- Lessons about partners and teamwork are firmly entrenched in the girls’ minds at a young age: Marissa reminds her daughters that an effective beach volleyball pair involves both players stepping up, after Emily remarks she’s okay with playing a support role for Claire; Emily looks up to Claire as a role model, but Marissa notes that having Claire out front means invariably, superior opponents where both partners can step up will best them.
- These opponents end up being Narumi and Kanata, and while Claire is devastated by their loss, it turns out that losing also helped Emily realise she needed to step up. While Claire prefers playing an offensive role as Emily does defense, when the moment calls for it, Emily is willing to do what it takes to help win. Stepping up and making the sacrifice play is a central part of teamwork, although I remark that teamwork does not entail doing someone else’s job for them, either. During this flashback, Claire’s voice actress, Atsumi Tanezaki, delivers one of the most authentic-sounding “what”s in the history of anime in response to Kanata’s remarks that beach volleyball is determined by the skill of the pair, not the individual.
- My favourite “what” moments in any movie, however, still belongs to Jeff Goldblum’s performance as Thor: Ragnarok‘s Grandmaster, after Thor manages to smoke the Hulk in the Contest of Champions. Like this fight, I was too busy enjoying the moment in Harukana Receive to be cheering for anyone. The Contest of Champions in Thor: Ragnarok ultimately ended with Thor taking control of the battle with lightning, before the Grandmaster intervened, so when I hear Thor say that “[Hulk] didn’t smash anything, I won that fight!”, I’m inclined to think that is a fair assessment.
- On the topics of various movies that I enjoyed, the page quote for this Harukana Receive episode comes from The Matrix Reloaded, when Neo meets Seraph and is asked to prove his worthiness to speak with the Oracle. When Neo asks why Seraph does not simply ask his identity, Seraph replies with the quote above: traditionally, it means that one discovers more about another by seeing how they are in a difficult situation or conflict than they would otherwise, and in the context of Harukana Receive, I found that Haruka and Kanata learn more about Claire and Emily by taking them on in beach volleyball than they have previously.
- The first set ends with Éclaire taking the lead, and Kanata expresses surprise that Emily’s taken on a forward role as the situation calls for it. However, in the process, Claire’s become pretty riled: ever-drive by a desire to triumph and win, Claire can become frustrated when things go sideways for her. The reason why Éclaire succeeds is because Emily is there to reassure her and dial things back some for her. Conversely, we’ve yet to see Haruka and Kanata exhibit any major pressure so far, which means that the upcoming episode will almost certainly see the pair face their most trying times in the series yet.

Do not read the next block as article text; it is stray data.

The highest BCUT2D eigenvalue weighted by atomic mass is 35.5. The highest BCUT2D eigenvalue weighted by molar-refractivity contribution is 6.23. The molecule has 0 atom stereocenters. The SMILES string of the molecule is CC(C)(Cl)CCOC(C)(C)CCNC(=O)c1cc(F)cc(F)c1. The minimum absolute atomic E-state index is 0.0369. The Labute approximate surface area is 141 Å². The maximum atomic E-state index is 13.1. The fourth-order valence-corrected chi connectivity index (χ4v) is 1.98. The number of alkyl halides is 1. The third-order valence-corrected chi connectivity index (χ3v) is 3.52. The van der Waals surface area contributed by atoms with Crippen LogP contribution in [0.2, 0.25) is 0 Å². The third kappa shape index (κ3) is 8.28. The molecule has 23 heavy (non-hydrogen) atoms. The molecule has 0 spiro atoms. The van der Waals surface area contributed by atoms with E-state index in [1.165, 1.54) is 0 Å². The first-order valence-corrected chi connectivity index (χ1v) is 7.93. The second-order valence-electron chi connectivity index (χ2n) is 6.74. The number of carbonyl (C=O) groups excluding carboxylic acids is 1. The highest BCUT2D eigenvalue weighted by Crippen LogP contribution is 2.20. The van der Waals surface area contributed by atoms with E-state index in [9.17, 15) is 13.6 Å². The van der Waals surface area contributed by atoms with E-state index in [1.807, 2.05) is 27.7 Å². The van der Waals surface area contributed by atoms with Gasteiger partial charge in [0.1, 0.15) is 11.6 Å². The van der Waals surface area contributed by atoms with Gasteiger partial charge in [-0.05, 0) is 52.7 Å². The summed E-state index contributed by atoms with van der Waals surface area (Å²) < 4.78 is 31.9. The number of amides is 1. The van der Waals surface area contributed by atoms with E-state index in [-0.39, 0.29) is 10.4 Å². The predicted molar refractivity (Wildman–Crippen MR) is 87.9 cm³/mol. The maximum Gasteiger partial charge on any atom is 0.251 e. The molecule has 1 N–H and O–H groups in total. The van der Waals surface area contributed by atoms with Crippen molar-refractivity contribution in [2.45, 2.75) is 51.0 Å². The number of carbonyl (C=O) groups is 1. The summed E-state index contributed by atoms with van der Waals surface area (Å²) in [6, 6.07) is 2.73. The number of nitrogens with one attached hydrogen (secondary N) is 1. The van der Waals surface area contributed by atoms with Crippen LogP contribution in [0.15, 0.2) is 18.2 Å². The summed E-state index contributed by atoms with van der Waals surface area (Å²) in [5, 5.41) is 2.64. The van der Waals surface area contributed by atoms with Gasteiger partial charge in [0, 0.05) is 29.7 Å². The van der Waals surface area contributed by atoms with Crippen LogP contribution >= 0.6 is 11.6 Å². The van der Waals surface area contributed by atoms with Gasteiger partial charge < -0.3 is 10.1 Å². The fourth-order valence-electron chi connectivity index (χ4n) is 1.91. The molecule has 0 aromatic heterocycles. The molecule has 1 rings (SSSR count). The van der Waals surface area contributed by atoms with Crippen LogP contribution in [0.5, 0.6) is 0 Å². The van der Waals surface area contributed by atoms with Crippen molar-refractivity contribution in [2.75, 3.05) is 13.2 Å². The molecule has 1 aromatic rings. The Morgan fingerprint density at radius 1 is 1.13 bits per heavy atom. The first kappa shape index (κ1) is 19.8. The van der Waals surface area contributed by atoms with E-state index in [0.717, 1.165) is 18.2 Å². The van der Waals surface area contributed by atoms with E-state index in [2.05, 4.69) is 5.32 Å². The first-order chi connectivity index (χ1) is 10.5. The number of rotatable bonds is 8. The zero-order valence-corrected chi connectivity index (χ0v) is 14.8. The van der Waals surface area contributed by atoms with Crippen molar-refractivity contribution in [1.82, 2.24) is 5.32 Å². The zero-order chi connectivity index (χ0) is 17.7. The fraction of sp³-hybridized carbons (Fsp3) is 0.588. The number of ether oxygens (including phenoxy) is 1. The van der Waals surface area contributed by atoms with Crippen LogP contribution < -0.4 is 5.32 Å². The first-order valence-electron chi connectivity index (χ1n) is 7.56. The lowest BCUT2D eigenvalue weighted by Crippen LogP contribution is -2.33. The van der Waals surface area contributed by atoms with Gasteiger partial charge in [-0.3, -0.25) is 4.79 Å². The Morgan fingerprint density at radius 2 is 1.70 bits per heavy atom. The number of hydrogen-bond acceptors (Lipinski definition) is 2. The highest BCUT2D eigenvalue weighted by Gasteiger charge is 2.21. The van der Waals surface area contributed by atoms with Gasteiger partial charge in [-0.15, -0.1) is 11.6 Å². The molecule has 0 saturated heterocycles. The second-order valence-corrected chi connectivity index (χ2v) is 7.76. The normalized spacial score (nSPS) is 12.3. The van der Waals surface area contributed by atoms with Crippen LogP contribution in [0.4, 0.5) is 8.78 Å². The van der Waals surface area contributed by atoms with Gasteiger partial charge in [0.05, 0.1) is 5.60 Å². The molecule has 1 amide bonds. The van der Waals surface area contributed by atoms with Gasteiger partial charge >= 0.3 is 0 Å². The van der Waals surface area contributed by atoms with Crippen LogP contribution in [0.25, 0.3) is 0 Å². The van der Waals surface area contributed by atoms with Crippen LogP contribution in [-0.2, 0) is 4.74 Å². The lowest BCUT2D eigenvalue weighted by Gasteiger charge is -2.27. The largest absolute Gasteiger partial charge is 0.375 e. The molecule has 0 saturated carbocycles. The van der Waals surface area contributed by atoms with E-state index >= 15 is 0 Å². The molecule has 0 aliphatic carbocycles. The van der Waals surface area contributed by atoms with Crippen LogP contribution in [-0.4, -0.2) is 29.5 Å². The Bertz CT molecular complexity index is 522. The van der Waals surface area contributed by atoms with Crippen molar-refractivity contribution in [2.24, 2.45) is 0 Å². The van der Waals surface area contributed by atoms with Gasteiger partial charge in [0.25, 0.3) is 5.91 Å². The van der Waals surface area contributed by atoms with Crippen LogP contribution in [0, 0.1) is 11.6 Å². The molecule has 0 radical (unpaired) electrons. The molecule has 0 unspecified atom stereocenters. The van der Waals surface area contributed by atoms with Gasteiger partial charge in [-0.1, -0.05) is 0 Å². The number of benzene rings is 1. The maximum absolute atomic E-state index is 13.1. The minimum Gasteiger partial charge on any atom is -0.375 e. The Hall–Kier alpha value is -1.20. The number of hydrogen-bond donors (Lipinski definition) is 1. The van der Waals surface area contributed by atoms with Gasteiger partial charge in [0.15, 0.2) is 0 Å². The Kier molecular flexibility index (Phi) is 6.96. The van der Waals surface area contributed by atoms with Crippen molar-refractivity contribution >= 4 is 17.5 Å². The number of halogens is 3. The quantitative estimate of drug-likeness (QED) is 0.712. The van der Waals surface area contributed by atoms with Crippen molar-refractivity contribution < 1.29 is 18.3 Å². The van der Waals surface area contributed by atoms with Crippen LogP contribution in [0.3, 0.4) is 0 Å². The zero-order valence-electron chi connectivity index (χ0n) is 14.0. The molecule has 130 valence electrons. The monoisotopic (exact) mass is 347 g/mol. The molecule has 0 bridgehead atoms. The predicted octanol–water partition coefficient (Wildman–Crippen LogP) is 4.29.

- We are moving into the final two episodes of Harukana Receive, and I am brought back to memories of Girls und Panzer, whose final two episodes stand among the best I’ve seen. For the remaining two episodes, I am anticipating that I will be able to write about this series as I have previously and publish Friday evenings. With this post in the books, I am going to focus my efforts towards completing the Tides of War assignment in the Battlefield V open beta, which unlocks a special dog tag: I was absent for a day of the beta, but in the two hours I’ve got so far, I’m almost done with the assignment.
- In any other anime, Kanata could be said to have an awakening of sorts, and will be fighting full force for Haruka and her own promise. Claire and Emily look forwards to what’s coming, having long promised to face Kanata again, and my prediction from last week still stands: Kanata and Haruka will win in a very close game, although the outcome this time will be that Claire and Emily are proud to have been able to both play at their hardest against a worthy opponent and bring their friend back into beach volleyball.
Harukana Receive has been inconsistent in places with its pacing and development, sometimes focusing on minor elements in great detail, while at other times, skipping over things and leaving audiences to accept that there is a certain bit of magic happening behind the scenes. In spite of this, where it counts, Harukana Receive is consistently good in conveying emotional intensity during each match; especially amidst a match amongst friends, the stakes are high, with each team exploiting their knowledge about one another’s strengths and weaknesses to gain the upper hand. However, emotional intensity and friendship are not mutually exclusive – the match sees Harukana and Éclaire being impressed with one another’s performance, and the girls also learn more about one another in ways that they could not under more relaxed conditions. Like Akari, audiences will find it difficult to root for one team or the other, and moving ahead into the penultimate episode, I am certain that a fantastic showing awaits all viewers, as one team must vanquish the other in order to fulfil their dreams in a thrillingly close match that will be quite suspenseful to watch.